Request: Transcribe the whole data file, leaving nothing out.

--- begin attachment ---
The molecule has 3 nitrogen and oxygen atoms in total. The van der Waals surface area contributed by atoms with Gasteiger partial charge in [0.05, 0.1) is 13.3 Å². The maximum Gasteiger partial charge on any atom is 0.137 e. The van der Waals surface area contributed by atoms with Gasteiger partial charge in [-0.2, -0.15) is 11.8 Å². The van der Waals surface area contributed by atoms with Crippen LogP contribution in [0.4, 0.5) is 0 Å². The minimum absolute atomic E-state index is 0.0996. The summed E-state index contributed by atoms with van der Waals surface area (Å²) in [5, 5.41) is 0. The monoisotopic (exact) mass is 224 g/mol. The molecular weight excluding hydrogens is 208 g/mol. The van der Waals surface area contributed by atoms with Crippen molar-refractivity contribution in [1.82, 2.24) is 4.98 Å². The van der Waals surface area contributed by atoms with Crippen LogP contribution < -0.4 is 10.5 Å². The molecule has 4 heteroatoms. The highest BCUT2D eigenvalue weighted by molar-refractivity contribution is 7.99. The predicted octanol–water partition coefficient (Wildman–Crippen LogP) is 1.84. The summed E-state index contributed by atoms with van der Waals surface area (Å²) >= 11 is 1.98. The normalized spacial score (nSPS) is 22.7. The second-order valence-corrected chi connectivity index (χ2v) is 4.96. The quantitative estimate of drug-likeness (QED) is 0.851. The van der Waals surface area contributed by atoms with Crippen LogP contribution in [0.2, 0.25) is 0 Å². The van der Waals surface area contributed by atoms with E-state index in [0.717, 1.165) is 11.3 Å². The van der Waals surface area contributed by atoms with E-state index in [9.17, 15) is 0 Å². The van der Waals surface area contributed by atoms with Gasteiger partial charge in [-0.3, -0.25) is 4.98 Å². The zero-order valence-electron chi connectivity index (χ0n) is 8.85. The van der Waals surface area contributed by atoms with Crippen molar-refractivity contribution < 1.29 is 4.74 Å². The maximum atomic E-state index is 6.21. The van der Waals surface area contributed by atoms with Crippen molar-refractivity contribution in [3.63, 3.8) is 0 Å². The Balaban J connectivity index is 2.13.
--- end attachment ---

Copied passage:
The molecule has 3 nitrogen and oxygen atoms in total. The van der Waals surface area contributed by atoms with Gasteiger partial charge in [0.05, 0.1) is 13.3 Å². The maximum Gasteiger partial charge on any atom is 0.137 e. The van der Waals surface area contributed by atoms with Gasteiger partial charge in [-0.2, -0.15) is 11.8 Å². The van der Waals surface area contributed by atoms with Crippen LogP contribution in [0.4, 0.5) is 0 Å². The minimum absolute atomic E-state index is 0.0996. The summed E-state index contributed by atoms with van der Waals surface area (Å²) in [5, 5.41) is 0. The monoisotopic (exact) mass is 224 g/mol. The molecular weight excluding hydrogens is 208 g/mol. The van der Waals surface area contributed by atoms with Crippen molar-refractivity contribution in [1.82, 2.24) is 4.98 Å². The van der Waals surface area contributed by atoms with Crippen LogP contribution < -0.4 is 10.5 Å². The molecule has 4 heteroatoms. The highest BCUT2D eigenvalue weighted by molar-refractivity contribution is 7.99. The predicted octanol–water partition coefficient (Wildman–Crippen LogP) is 1.84. The summed E-state index contributed by atoms with van der Waals surface area (Å²) >= 11 is 1.98. The normalized spacial score (nSPS) is 22.7. The second-order valence-corrected chi connectivity index (χ2v) is 4.96. The quantitative estimate of drug-likeness (QED) is 0.851. The van der Waals surface area contributed by atoms with Crippen LogP contribution in [0.2, 0.25) is 0 Å². The van der Waals surface area contributed by atoms with E-state index in [0.717, 1.165) is 11.3 Å². The van der Waals surface area contributed by atoms with E-state index in [9.17, 15) is 0 Å². The van der Waals surface area contributed by atoms with Gasteiger partial charge in [-0.3, -0.25) is 4.98 Å². The zero-order valence-electron chi connectivity index (χ0n) is 8.85. The van der Waals surface area contributed by atoms with Crippen molar-refractivity contribution < 1.29 is 4.74 Å². The maximum atomic E-state index is 6.21. The van der Waals surface area contributed by atoms with Crippen molar-refractivity contribution in [3.63, 3.8) is 0 Å². The Balaban J connectivity index is 2.13.